Legalising marijuana for personal use is not a silver bullet and won’t see the end of gangs or cannabis-related crime, nor free up police resources to tackle other crime, the Police Association has heard.

The warning comes from police intelligence practitioner and cannabis researcher Carrie Drake, who was one of several speakers at the second day of the association’s annual conference in Wellington today.

The conference theme is about policing cannabis if it were made legal for personal use in New Zealand. A referendum on legalisation by or at the 2020 general election is part of the confidence and supply agreement between Labour and the Greens.

Drake interviewed frontline officers in jurisdictions where cannabis was legal or decriminalised, including US states and the Netherlands, as part of research while at Massey University.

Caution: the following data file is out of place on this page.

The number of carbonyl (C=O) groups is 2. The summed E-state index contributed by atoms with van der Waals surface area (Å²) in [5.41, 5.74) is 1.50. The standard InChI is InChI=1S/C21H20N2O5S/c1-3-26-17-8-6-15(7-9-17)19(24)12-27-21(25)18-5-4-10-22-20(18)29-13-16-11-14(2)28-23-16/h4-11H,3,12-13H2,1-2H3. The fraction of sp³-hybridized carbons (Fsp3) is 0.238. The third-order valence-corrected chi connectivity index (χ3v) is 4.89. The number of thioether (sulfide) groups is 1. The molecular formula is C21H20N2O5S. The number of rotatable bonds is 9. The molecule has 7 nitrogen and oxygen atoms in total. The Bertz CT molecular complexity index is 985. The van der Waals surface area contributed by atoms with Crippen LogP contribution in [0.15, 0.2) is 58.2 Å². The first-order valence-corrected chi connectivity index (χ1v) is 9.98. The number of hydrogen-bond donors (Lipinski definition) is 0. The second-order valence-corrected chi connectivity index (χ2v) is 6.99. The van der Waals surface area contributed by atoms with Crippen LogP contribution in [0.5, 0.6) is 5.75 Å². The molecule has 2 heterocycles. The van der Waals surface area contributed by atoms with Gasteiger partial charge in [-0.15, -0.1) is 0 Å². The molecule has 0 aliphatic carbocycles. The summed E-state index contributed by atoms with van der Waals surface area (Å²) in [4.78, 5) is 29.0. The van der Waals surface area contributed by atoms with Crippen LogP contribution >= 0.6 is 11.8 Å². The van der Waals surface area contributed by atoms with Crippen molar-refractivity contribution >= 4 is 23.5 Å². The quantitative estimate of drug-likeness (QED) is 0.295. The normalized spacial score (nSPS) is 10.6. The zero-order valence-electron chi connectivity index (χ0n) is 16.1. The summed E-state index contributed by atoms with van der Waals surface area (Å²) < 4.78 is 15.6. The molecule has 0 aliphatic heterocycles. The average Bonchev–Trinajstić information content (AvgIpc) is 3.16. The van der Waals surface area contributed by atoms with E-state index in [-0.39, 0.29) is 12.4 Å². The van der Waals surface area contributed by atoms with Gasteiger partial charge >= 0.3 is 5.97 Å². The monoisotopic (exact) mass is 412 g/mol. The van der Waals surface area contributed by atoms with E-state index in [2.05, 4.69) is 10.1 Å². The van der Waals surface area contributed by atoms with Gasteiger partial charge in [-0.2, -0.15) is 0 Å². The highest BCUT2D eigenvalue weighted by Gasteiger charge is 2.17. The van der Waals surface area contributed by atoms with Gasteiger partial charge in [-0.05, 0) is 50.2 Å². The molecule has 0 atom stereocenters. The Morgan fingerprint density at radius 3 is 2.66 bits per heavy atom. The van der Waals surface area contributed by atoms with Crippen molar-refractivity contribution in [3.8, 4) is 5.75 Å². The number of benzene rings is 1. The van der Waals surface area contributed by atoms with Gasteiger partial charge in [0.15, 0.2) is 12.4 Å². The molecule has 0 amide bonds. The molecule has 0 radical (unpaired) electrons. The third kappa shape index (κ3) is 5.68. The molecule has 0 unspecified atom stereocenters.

She found that legalising cannabis is often viewed as a panacea, but cannabis-related social harm existed regardless of the drug’s legal status, gangs continued to cause social havoc, and police continued to be called to cannabis-related incidents.

Drake said a US officer told her: “We just have not seen all the wonderful promises that were made to us.”

When association president Chris Cahill asked members for a show of hands from those who expected legalisation to allow resources to be deployed elsewhere, no one raised a hand.

Officers in some US states also told Drake that there seemed to be an increase in drug-affected driving, but testing for impairment was unenforceable.

The difficulty of testing for impairment – not just for drivers, but also workers, including on-duty police officers – has been a major topic of debate in the conference.